Let them clear snow
Over the past few months, the Tories have been preparing for power by considering the question of what to do about unemployment. As part of this, the website ConservativeHome is hosting a competition calling for entrants to submit sub Thatcherite ideas which even a right wing moron in a hurry might balk at.
For example, Tory parliamentary candidate and wingnut welfare recipient Alastair Thompson thinks unemployed people should be put to work clearing away the snow. He thinks that this is an idea which "can keep the country working without saddling us, the taxpayer, with yet more hefty bills" and that it is the least the unemployed can do, given that "we spend £60 billion on Jobseekers' Allowance and other associated benefits".
Even most of the commentators on ConservativeHome (who usually make Genghis Khan look like a BMER 5 a day diversity outreach co-ordinator) think this is a really stupid idea. It's worth noting, for example, that Thompson overstates the amount that the government spends on unemployed benefits by the trivial sum of £52,000,000,000, and that he thinks that not only should unemployed people do this work without being paid, but that it doesn't cost anything to co-ordinate over 1 million people to clear snow and deliver food to elderly people across the UK.
But 'no hoper Tory candidate employed in pointless job in talking rubbish shock' is hardly news, surely their top people have a better grasp of the subject?
A recent article by their expert adviser and minister for welfare reform, Lord David Freud, would suggest not.
Freud argues that Labour has failed to reduce inequality, and that they have transferred too much money to the poor.
He claims that setting targets is a bad way to address poverty, which is why he argues that the Tories will support targets to reduce material deprivation.
"Severe poverty" has got worse under Labour, according to research which he cites which shows that the statistics about "severe poverty" are meaningless.
The "better off in work" calculation, which has been done by Jobcentre advisers for many years, is something which Freud appears to have only recently learned of, and he thinks it is called "the iron triangle of benefit reform".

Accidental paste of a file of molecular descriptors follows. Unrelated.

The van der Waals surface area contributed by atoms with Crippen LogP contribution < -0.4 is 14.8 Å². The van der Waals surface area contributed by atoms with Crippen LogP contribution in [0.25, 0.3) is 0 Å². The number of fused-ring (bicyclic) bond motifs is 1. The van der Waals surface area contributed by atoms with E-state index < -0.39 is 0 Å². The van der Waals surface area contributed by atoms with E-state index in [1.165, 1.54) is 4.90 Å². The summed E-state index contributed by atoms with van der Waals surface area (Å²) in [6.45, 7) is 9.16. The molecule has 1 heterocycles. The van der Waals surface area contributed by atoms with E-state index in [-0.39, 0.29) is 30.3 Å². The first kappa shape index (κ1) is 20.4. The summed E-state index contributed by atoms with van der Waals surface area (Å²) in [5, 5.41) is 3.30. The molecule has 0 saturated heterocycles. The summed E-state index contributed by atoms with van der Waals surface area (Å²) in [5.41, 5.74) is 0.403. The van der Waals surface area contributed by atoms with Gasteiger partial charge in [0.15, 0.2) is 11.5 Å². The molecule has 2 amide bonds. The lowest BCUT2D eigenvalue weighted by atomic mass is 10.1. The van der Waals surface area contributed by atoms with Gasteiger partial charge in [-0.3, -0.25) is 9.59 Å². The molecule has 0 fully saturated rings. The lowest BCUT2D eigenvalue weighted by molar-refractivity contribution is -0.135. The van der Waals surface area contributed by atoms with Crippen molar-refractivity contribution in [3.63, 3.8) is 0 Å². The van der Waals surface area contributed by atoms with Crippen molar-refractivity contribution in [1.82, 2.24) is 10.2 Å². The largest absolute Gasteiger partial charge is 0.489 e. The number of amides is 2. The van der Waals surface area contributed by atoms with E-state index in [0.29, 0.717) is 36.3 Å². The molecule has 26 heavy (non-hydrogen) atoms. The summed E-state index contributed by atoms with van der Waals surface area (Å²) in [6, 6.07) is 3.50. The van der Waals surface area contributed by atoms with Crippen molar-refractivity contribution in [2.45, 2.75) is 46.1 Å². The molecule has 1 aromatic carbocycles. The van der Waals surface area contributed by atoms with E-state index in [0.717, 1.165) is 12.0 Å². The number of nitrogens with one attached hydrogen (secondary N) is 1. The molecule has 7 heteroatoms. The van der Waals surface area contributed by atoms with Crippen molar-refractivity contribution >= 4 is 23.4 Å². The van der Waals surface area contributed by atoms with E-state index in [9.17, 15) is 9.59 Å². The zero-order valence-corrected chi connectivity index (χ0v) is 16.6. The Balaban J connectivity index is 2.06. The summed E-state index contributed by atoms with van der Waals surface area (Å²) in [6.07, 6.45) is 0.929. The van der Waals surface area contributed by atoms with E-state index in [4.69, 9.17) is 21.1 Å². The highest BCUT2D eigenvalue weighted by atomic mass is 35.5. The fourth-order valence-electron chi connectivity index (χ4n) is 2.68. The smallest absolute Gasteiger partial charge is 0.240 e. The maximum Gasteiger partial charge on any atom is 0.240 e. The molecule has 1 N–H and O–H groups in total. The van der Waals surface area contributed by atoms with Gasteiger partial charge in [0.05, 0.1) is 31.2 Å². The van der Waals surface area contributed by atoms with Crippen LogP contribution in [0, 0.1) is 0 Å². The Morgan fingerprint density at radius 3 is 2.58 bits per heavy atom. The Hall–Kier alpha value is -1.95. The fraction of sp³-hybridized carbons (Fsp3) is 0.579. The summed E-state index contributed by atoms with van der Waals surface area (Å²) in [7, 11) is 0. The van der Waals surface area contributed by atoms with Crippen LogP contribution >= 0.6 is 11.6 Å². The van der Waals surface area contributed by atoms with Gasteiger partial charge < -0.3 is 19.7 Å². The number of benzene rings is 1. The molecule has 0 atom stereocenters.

The Tories will "push ahead aggressively to establish outcome based financing to help all those who are economically inactive back into the work-force", which sounds like gibberish and has already been implemented by Labour under James Purnell.
Freud claims that the Child Poverty Action Group "recommends a holistic approach to tackling the problem, like approaches being developed in welfare to work". In fact, the Child Poverty Action Group said the following about the approaches that he developed in welfare to work:
"Freud confesses to having known nothing about the benefits system, thinking it too complicated to understand. He clearly spent most of the 3 weeks writing and researching his welfare reform report playing around with financial models on the back of an envelope instead. The result is a proposal to hand over £167 billion of tax payers' money to private companies with incentives to keep as much as they can. But while the private companies get the cash, he wants more powers to cut benefits to families kept from work by disability."
Thompson thinks that unemployed people should work for no wages. Freud thinks that giving poor families more money has a "negligible impact on child well-being". Welcome to the 'let them clear snow' Tory plans for the unemployed.